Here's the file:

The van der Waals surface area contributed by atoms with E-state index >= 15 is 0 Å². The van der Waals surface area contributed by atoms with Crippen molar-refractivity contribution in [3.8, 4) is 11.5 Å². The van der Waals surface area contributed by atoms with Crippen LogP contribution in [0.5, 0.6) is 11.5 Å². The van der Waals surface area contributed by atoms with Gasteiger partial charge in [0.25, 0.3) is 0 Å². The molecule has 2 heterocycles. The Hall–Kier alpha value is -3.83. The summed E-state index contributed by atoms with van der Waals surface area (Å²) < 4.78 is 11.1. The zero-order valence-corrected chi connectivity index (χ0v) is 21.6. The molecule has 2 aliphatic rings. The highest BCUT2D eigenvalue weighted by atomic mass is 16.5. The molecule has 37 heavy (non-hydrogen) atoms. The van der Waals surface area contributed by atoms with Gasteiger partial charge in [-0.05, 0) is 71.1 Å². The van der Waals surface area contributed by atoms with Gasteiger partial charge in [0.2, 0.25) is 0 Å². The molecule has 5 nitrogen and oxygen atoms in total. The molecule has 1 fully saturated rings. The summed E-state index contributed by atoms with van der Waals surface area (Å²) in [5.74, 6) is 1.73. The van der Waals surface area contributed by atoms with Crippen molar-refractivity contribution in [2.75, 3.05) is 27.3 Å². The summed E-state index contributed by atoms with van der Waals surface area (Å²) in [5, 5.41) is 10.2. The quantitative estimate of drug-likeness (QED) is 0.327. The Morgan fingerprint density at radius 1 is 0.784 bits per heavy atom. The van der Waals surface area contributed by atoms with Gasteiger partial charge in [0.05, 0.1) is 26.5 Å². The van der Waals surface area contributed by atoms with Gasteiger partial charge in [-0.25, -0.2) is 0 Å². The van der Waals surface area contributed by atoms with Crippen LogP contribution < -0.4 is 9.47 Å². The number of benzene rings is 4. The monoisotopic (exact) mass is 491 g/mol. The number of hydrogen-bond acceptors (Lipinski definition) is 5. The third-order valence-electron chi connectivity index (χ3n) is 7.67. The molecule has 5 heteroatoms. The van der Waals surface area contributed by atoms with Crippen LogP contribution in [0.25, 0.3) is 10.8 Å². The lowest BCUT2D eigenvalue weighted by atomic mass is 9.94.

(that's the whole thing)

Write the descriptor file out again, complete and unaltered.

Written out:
The van der Waals surface area contributed by atoms with E-state index >= 15 is 0 Å². The van der Waals surface area contributed by atoms with Crippen molar-refractivity contribution in [3.8, 4) is 11.5 Å². The van der Waals surface area contributed by atoms with Crippen LogP contribution in [0.5, 0.6) is 11.5 Å². The van der Waals surface area contributed by atoms with Gasteiger partial charge in [0.25, 0.3) is 0 Å². The molecule has 2 heterocycles. The Hall–Kier alpha value is -3.83. The summed E-state index contributed by atoms with van der Waals surface area (Å²) < 4.78 is 11.1. The zero-order valence-corrected chi connectivity index (χ0v) is 21.6. The molecule has 2 aliphatic rings. The highest BCUT2D eigenvalue weighted by atomic mass is 16.5. The molecule has 37 heavy (non-hydrogen) atoms. The van der Waals surface area contributed by atoms with Gasteiger partial charge in [-0.05, 0) is 71.1 Å². The van der Waals surface area contributed by atoms with Gasteiger partial charge in [0.2, 0.25) is 0 Å². The molecule has 5 nitrogen and oxygen atoms in total. The molecule has 1 fully saturated rings. The summed E-state index contributed by atoms with van der Waals surface area (Å²) in [5.74, 6) is 1.73. The van der Waals surface area contributed by atoms with Crippen molar-refractivity contribution in [2.75, 3.05) is 27.3 Å². The summed E-state index contributed by atoms with van der Waals surface area (Å²) in [5, 5.41) is 10.2. The quantitative estimate of drug-likeness (QED) is 0.327. The Morgan fingerprint density at radius 1 is 0.784 bits per heavy atom. The van der Waals surface area contributed by atoms with Gasteiger partial charge in [0.05, 0.1) is 26.5 Å². The van der Waals surface area contributed by atoms with Gasteiger partial charge in [-0.25, -0.2) is 0 Å². The van der Waals surface area contributed by atoms with Crippen LogP contribution < -0.4 is 9.47 Å². The number of benzene rings is 4. The monoisotopic (exact) mass is 491 g/mol. The number of hydrogen-bond acceptors (Lipinski definition) is 5. The third-order valence-electron chi connectivity index (χ3n) is 7.67. The molecule has 5 heteroatoms. The van der Waals surface area contributed by atoms with Crippen LogP contribution in [0.25, 0.3) is 10.8 Å². The lowest BCUT2D eigenvalue weighted by atomic mass is 9.94.